Roger David Kornberg, winner of the Nobel Prize in chemistry, a renowned American biochemist, professor at Stanford University and co-chairman of the Skolkovo Foundation Advisory Council, has been awarded the title of honorary doctor of Samara National Research University, Russian Academic Excellence Project participant.
He joins 26 other Nobel laureates who, at various times, have been graduates or employees at Project 5-100 universities.
The award ceremony was held on Monday at the university campus. “It is a very significant event for our university. Nobel prize winner Professor Kornberg is a real star in our roster of honorary doctors. I hope that we will have a very fruitful collaboration,” said the rector of Samara University, Evgeny Shakhmatov at the ceremony.
“It is indeed a privilege to join the very special group to whom you have confirmed such degrees in the past, and I will, I hope, wear the mantle that you have conferred on me in the manner that you would wish and promote the reputation and the success of your great university in the future,” said Roger David Kornberg in response. After the ceremony, he gave a lecture on the fight against diseases associated with DNA mutations.
The university’s history is inextricably linked to the development of professional education and national science and technology. It is currently one of Russia’s top universities for training highly qualified staff for the aviation, space, and other high-tech industries of the economy.
In Samara, the renowned scientist took part in the work of the Scientific Advisory Board of the Skolkovo Foundation, which met at Samara University. According to Shakhmatov, Samara University has for a long time been working with the Skolkovo Foundation – to provide training and professional development for staff, and on joint scientific projects. “We especially welcome projects associated with the development of fundamental science and the space industry,” Shakhmatov told TASS.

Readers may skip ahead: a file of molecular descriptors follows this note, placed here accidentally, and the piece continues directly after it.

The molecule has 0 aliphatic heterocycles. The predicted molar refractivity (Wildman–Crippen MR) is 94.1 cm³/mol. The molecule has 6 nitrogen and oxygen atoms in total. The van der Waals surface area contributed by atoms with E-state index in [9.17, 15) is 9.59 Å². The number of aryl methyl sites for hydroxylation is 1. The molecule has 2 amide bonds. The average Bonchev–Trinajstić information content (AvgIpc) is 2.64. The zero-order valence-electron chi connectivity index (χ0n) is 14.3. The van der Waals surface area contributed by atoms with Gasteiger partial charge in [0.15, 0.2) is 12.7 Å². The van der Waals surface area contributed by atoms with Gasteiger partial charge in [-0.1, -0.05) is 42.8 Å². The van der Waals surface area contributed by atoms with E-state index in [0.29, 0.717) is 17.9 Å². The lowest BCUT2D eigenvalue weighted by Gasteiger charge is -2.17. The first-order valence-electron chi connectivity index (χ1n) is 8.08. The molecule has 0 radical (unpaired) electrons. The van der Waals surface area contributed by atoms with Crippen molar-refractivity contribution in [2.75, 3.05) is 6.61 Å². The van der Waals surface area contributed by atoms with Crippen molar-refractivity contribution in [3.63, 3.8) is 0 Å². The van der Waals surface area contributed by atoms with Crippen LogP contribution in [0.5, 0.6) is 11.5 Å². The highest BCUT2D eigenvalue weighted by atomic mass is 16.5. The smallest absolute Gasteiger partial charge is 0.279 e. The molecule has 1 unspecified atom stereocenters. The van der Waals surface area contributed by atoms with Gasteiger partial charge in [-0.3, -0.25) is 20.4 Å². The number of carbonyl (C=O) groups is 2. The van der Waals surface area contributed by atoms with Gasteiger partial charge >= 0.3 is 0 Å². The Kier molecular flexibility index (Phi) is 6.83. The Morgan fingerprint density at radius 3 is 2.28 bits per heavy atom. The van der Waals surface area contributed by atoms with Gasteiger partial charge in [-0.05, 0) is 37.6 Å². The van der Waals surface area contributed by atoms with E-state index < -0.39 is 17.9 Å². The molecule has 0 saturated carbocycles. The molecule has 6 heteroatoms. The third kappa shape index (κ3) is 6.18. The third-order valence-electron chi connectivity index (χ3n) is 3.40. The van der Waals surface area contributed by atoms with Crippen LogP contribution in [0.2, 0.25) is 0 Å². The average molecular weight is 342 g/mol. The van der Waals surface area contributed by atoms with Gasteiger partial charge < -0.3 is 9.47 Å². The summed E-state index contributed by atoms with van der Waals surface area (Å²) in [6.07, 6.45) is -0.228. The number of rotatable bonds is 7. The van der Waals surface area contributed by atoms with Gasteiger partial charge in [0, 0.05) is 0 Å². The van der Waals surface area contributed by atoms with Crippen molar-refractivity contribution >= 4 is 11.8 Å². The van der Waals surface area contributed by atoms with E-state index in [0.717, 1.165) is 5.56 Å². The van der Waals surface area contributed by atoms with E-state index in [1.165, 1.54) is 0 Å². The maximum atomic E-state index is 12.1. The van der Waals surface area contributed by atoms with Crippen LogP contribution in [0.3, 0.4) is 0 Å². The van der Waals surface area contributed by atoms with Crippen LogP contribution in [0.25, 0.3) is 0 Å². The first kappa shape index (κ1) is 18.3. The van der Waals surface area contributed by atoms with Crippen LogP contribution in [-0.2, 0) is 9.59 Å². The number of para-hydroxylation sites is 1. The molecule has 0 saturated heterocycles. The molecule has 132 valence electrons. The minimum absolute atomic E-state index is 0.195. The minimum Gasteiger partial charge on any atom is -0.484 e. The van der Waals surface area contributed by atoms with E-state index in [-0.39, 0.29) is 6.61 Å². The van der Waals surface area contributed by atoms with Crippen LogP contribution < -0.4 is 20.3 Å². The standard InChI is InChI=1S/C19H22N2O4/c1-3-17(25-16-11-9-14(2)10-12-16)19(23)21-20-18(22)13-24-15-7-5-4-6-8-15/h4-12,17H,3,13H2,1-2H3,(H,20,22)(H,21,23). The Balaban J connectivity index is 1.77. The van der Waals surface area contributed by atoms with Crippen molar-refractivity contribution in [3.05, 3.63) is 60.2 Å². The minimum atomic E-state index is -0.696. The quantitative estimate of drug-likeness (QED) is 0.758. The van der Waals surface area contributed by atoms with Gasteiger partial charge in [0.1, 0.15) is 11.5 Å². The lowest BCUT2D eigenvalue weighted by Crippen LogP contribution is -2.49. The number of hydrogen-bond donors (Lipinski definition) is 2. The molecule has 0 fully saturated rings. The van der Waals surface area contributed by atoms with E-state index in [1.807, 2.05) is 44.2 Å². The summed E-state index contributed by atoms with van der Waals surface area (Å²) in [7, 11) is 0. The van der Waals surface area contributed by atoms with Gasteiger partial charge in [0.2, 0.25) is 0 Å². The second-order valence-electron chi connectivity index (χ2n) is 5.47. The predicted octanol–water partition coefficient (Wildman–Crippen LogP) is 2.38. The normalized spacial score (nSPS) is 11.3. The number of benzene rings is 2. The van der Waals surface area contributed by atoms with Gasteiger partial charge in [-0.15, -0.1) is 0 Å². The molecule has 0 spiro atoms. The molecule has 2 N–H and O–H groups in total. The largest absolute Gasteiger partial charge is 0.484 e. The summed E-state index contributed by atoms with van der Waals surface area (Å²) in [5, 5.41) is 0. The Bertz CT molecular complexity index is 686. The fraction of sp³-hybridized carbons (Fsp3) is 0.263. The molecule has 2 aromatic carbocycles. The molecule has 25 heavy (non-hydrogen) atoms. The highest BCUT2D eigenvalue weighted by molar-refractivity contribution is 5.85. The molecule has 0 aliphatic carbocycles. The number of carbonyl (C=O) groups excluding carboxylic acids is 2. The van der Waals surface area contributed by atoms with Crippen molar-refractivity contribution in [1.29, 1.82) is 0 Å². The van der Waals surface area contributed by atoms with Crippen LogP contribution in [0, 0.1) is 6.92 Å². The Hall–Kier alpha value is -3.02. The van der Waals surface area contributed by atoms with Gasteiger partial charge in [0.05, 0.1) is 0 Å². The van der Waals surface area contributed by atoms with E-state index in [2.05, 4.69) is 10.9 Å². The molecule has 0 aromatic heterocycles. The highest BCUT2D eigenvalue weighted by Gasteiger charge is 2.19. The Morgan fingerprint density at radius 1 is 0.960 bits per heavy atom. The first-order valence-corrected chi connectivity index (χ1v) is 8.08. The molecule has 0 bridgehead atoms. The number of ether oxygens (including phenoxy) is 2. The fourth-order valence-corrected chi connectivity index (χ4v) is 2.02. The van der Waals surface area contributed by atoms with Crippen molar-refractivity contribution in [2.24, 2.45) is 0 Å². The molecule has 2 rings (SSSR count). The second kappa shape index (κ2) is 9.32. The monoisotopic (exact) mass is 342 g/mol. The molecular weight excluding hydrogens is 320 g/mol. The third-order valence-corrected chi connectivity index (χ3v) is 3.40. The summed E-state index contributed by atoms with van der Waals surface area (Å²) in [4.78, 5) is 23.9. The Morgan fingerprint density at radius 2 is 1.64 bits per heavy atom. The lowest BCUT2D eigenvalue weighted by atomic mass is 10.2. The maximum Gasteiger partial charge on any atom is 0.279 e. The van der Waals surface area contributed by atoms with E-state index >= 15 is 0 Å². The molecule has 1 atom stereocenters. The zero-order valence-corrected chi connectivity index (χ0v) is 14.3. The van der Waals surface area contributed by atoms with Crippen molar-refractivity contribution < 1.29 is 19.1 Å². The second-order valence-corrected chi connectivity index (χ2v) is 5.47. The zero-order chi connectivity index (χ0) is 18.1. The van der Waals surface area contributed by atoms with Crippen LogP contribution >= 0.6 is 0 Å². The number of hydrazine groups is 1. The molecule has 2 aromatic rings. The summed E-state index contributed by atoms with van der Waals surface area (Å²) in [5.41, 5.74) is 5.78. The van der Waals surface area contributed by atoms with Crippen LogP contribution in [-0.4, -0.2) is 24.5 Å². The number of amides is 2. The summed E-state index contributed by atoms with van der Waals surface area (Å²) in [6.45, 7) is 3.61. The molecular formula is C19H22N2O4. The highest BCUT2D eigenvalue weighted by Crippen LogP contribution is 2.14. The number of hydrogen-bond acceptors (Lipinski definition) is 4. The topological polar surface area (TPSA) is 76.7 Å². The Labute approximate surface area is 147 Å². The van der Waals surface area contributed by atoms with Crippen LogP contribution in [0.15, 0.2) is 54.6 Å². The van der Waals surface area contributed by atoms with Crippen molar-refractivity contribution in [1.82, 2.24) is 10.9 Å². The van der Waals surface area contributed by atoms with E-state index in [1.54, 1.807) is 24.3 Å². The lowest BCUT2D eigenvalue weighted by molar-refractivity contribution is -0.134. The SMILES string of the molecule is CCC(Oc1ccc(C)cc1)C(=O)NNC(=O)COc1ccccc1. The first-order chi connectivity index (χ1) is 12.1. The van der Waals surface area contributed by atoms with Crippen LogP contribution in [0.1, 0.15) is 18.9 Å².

Roger D. Kornberg is a second-generation Nobel prize winner – his father, Arthur Kornberg received the Nobel Prize in Physiology or Medicine (1959) for his studies of how genetic information is transferred from one DNA-molecule to another. Kornberg senior had described how genetic information is transferred from a mother cell to its daughters. Roger Kornberg won the Nobel Prize almost half a century later – in 2006 – for his research on the molecular basis of eukaryotic transcription.
Roger Kornberg earned his bachelor’s degree in chemistry from Harvard University in 1967 and his Ph.D. in chemical physics from Stanford in 1972. He studied chemistry at Harvard University in Cambridge, Massachusetts, and later completed his PhD in chemical physics at Stanford University, California, in 1972. After spending time at Cambridge, England, and at Harvard Medical School, he returned to Stanford in 1978, where he carried out the research that led to his Nobel Prize.
Dr. Kornberg is a member of the U.S. National Academy of Sciences and the Winzer Professor of Medicine in the Department of Structural Biology at Stanford University.
Starting from 2013, Russia has been implementing Project 5-100, – a state support program for Russian universities. Its goal is to raise the standing of Russian higher education and have at least five member universities in the top-100 of three respected world rankings. Project 5-100 is enabling 21 Russian universities to move forward in terms of effectively strengthening their education and research, promoting innovations and R&D, facilitating international cooperation, streamlining administration, balancing the authority of the management and academics, nurturing a proactive academic environment, increasing internationalization, providing sufficient incentives for attracting the top professors from around the world and also for the existing faculty’s professional growth.